9-11, Psalm 55, and 3-in-1

(Today’s post by Adam Cooper)

Psalm 55

I must say that when I first read this Psalm I was surprised by its content. Surprised because it talks about enemy and terrors and horror and how evil “finds lodging among them.” I was already aware of the date of today’s post and trying to figure out how I wanted to address the importance of this day, the 12th anniversary of the September 11th attacks on the World Trade Center and the Pentagon. I must say that it is a daunting day filled with memories of where I was when I first saw the video of a jumbo jet flying into the side of one of our nation’s greatest landmarks and realizing that this was the SECOND one. I remember watching in horror as one and then the other 100+ story building collapsed on itself and on the many emergency workers and victims in and around it. Having the context of this attack in my head while I was studying this passage made it all the more meaningful.

This Psalm was most likely written during the time of Absalom’s rebellion. A time when King David would have been having a tough time grasping with the reality that his own son was rising up against him. In my Life Application Study Bible this Psalm is described as a maskil for David. Maskil is Hebrew and means literally or enlightened. I believe that David wrote this as he learned of his son’s treachery and became aware of how evil had entered into, and was now trying to destroy, God’s Kingdom. David is calling on God for his help in this. This is a time when David sees the enemy rising up from among his friends and family to destroy God’s creation.

Others see a significant prophetic tone to this Psalm and there are those who see the enemy from within as Judas. Especially in verses 13-14, “But it is you, a man like myself, my companion, my close friend, with whom I once enjoyed sweet fellowship as we walked with the throng at the house of God.”

Another thing that is interesting is in verse 16 when David says, “But I call to God, and the Lord saves me.” This is one of those instances where it is believed, since David uses two different forms of the word God, that David is here referring to Jesus when he uses the term Lord. Looking at the Hebrew for God, ‘elohiym, which is actually a plural word with a singular meaning which indicates more than one, and the word for Lord, Yehovah, the proper name of the one true God, some can presume that David’s use of plurality and singularity in the same breath indicates divine influence over his writing and yet another way that God shows that the trinity was not a New Testament construct but instead had been in existence forever.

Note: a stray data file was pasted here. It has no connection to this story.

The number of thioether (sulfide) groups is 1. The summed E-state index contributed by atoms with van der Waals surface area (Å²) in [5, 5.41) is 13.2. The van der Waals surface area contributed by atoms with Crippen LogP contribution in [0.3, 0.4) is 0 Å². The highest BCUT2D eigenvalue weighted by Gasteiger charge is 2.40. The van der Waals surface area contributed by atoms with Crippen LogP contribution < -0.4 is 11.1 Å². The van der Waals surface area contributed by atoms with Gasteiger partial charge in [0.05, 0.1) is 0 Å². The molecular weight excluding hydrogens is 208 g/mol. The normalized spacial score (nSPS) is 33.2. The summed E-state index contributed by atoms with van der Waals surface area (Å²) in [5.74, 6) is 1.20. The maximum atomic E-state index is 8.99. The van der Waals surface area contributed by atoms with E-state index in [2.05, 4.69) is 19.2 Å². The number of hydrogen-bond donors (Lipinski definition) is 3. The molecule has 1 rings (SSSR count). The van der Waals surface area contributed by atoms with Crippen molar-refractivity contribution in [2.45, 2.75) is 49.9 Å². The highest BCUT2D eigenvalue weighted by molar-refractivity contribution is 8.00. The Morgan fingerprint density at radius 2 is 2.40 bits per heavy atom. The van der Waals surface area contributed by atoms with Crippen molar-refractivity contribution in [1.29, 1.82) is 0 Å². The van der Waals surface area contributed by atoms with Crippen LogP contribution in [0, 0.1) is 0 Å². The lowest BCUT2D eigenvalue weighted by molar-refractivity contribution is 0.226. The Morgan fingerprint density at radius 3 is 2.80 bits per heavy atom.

Another prophetic overtone to this Psalm is in verses 16-19, “But I call to God, and the LORD saves me. Evening, morning and noon I cry out in distress, and he hears my voice. He ransoms me unharmed from the battle waged against me, even though many oppose me. God, who is enthroned forever, will hear them and afflict them– “Selah” men who never change their ways and have no fear of God.” Does this possibly refer to the remnant that flees Israel in Revelation and finally calls to God to initiate the second coming?

However you may look at this Psalm, prophetic or not, the final verses need to be our take away today.  We do need to be constantly aware that the enemy dwells among us and that its main goal is to see us be ineffective for God’s Kingdom.  However, no matter what we may be faced with from the enemy we must remember verses 22-23, “Cast your cares on the LORD and he will sustain you; he will never let the righteous fall.  But you, O God, will bring down the wicked into the pit of corruption; bloodthirsty and deceitful men will not live out half their days. But as for me, I trust in you.”  If we allow our gaze to remain unwaveringly on Him, if we hand over our cares and worries and concerns to Him, He will not let us fall but will instead bring defeat to the enemy.

My prayer for you today is for each of you to examine your lives and the things that seem to be burdensome to you.  Look at whether you have handed those over to God.  If you think you have and things still continue to rage against you, make sure you have wholeheartedly given those things over to God and that you are not still trying to control them in some way with your own energy.  If things continue to rage, remain fixed on God and have the faith that even though He may allow us to face trials in our lives He will bring us through them.


You can leave a response, or trackback from your own site.
Subscribe to RSS Feed Follow me on Twitter!
%d bloggers like this:

Enter your email address:

Delivered by FeedBurner